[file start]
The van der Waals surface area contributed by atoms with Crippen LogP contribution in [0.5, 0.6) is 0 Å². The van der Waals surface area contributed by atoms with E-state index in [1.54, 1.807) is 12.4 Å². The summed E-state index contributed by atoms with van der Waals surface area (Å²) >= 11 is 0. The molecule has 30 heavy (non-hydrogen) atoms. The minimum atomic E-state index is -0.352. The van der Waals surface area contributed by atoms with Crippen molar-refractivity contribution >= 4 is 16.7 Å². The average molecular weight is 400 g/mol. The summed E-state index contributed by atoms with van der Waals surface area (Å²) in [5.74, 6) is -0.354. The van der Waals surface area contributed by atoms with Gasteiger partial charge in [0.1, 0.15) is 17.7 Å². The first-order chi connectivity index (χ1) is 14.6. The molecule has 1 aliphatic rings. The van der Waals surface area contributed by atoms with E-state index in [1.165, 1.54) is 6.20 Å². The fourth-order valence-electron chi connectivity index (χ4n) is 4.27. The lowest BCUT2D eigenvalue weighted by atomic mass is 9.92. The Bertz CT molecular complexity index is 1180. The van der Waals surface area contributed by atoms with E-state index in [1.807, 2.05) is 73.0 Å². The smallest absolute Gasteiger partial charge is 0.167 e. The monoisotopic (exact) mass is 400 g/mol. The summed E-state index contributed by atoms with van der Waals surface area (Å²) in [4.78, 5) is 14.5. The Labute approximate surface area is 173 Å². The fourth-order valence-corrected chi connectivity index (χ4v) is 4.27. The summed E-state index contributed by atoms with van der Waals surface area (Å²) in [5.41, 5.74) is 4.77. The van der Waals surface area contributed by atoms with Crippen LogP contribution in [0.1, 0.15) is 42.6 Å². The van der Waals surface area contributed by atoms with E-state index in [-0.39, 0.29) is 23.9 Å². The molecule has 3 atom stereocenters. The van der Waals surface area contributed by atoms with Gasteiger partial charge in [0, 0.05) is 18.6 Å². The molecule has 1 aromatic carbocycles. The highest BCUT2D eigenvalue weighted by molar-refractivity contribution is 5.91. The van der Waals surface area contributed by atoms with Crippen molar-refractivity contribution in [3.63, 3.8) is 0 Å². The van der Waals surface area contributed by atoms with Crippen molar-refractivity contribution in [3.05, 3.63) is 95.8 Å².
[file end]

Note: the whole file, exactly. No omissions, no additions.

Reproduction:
The van der Waals surface area contributed by atoms with Crippen LogP contribution in [0.5, 0.6) is 0 Å². The van der Waals surface area contributed by atoms with E-state index in [1.54, 1.807) is 12.4 Å². The summed E-state index contributed by atoms with van der Waals surface area (Å²) >= 11 is 0. The molecule has 30 heavy (non-hydrogen) atoms. The minimum atomic E-state index is -0.352. The van der Waals surface area contributed by atoms with Crippen molar-refractivity contribution >= 4 is 16.7 Å². The average molecular weight is 400 g/mol. The summed E-state index contributed by atoms with van der Waals surface area (Å²) in [5.74, 6) is -0.354. The van der Waals surface area contributed by atoms with Gasteiger partial charge in [0.1, 0.15) is 17.7 Å². The first-order chi connectivity index (χ1) is 14.6. The molecule has 1 aliphatic rings. The van der Waals surface area contributed by atoms with E-state index in [1.165, 1.54) is 6.20 Å². The fourth-order valence-electron chi connectivity index (χ4n) is 4.27. The lowest BCUT2D eigenvalue weighted by atomic mass is 9.92. The Bertz CT molecular complexity index is 1180. The van der Waals surface area contributed by atoms with E-state index in [1.807, 2.05) is 73.0 Å². The smallest absolute Gasteiger partial charge is 0.167 e. The monoisotopic (exact) mass is 400 g/mol. The summed E-state index contributed by atoms with van der Waals surface area (Å²) in [4.78, 5) is 14.5. The Labute approximate surface area is 173 Å². The fourth-order valence-corrected chi connectivity index (χ4v) is 4.27. The summed E-state index contributed by atoms with van der Waals surface area (Å²) in [5.41, 5.74) is 4.77. The van der Waals surface area contributed by atoms with Crippen LogP contribution in [0.1, 0.15) is 42.6 Å². The van der Waals surface area contributed by atoms with E-state index in [-0.39, 0.29) is 23.9 Å². The molecule has 3 atom stereocenters. The van der Waals surface area contributed by atoms with Gasteiger partial charge in [0, 0.05) is 18.6 Å². The molecule has 1 aromatic carbocycles. The highest BCUT2D eigenvalue weighted by molar-refractivity contribution is 5.91. The van der Waals surface area contributed by atoms with Crippen molar-refractivity contribution in [3.63, 3.8) is 0 Å². The van der Waals surface area contributed by atoms with Crippen molar-refractivity contribution in [3.05, 3.63) is 95.8 Å².